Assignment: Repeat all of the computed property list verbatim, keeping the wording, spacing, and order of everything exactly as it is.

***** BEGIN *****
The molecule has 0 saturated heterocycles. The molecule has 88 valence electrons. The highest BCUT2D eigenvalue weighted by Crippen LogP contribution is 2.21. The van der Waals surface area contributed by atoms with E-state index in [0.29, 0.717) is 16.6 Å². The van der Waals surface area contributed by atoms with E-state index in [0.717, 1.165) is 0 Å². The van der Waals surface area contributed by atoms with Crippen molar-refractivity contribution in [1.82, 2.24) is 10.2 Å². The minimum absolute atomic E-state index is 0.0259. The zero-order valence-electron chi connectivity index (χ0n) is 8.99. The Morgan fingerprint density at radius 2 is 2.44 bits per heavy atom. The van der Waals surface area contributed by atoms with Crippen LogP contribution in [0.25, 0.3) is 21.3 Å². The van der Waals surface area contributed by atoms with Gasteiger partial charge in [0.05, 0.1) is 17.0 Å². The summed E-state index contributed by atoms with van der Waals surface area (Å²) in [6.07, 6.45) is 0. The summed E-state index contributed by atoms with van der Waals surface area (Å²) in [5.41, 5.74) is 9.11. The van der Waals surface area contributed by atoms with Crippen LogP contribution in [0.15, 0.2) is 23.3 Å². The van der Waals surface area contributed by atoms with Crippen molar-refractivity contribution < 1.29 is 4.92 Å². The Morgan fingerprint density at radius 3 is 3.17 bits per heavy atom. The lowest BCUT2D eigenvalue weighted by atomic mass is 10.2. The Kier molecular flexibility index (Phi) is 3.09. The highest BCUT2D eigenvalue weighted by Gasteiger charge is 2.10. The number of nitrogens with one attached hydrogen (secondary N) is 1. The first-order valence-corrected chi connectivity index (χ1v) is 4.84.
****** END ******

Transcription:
The molecule has 0 saturated heterocycles. The molecule has 88 valence electrons. The highest BCUT2D eigenvalue weighted by Crippen LogP contribution is 2.21. The van der Waals surface area contributed by atoms with E-state index in [0.29, 0.717) is 16.6 Å². The van der Waals surface area contributed by atoms with E-state index in [0.717, 1.165) is 0 Å². The van der Waals surface area contributed by atoms with Crippen molar-refractivity contribution in [1.82, 2.24) is 10.2 Å². The minimum absolute atomic E-state index is 0.0259. The zero-order valence-electron chi connectivity index (χ0n) is 8.99. The Morgan fingerprint density at radius 2 is 2.44 bits per heavy atom. The van der Waals surface area contributed by atoms with Crippen LogP contribution in [0.25, 0.3) is 21.3 Å². The van der Waals surface area contributed by atoms with Gasteiger partial charge in [0.05, 0.1) is 17.0 Å². The summed E-state index contributed by atoms with van der Waals surface area (Å²) in [6.07, 6.45) is 0. The summed E-state index contributed by atoms with van der Waals surface area (Å²) in [5.41, 5.74) is 9.11. The van der Waals surface area contributed by atoms with Crippen LogP contribution in [0.15, 0.2) is 23.3 Å². The van der Waals surface area contributed by atoms with Crippen molar-refractivity contribution < 1.29 is 4.92 Å². The Morgan fingerprint density at radius 3 is 3.17 bits per heavy atom. The lowest BCUT2D eigenvalue weighted by atomic mass is 10.2. The Kier molecular flexibility index (Phi) is 3.09. The highest BCUT2D eigenvalue weighted by Gasteiger charge is 2.10. The number of nitrogens with one attached hydrogen (secondary N) is 1. The first-order valence-corrected chi connectivity index (χ1v) is 4.84.